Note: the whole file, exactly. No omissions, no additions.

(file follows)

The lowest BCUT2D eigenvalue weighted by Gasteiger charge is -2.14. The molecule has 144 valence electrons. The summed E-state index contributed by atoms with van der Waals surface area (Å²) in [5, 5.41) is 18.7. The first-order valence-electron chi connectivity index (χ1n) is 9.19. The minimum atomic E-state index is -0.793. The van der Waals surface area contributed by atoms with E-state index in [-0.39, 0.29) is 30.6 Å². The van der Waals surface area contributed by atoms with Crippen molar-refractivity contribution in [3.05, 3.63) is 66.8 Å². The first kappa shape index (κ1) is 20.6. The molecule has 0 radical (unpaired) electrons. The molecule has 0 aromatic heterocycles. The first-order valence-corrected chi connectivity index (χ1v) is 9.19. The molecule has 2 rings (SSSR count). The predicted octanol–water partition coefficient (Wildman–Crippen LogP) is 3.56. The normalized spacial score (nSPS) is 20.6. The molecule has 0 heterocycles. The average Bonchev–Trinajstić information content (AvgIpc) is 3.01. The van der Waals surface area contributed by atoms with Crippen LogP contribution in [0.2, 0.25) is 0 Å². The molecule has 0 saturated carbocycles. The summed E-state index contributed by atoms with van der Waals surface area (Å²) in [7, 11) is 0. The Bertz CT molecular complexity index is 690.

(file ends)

The lowest BCUT2D eigenvalue weighted by Gasteiger charge is -2.14. The molecule has 144 valence electrons. The summed E-state index contributed by atoms with van der Waals surface area (Å²) in [5, 5.41) is 18.7. The first-order valence-electron chi connectivity index (χ1n) is 9.19. The minimum atomic E-state index is -0.793. The van der Waals surface area contributed by atoms with E-state index in [-0.39, 0.29) is 30.6 Å². The van der Waals surface area contributed by atoms with Crippen molar-refractivity contribution in [3.05, 3.63) is 66.8 Å². The first kappa shape index (κ1) is 20.6. The molecule has 0 radical (unpaired) electrons. The molecule has 0 aromatic heterocycles. The first-order valence-corrected chi connectivity index (χ1v) is 9.19. The molecule has 2 rings (SSSR count). The predicted octanol–water partition coefficient (Wildman–Crippen LogP) is 3.56. The normalized spacial score (nSPS) is 20.6. The molecule has 0 heterocycles. The average Bonchev–Trinajstić information content (AvgIpc) is 3.01. The van der Waals surface area contributed by atoms with Crippen LogP contribution in [0.2, 0.25) is 0 Å². The molecule has 0 saturated carbocycles. The summed E-state index contributed by atoms with van der Waals surface area (Å²) in [7, 11) is 0. The Bertz CT molecular complexity index is 690.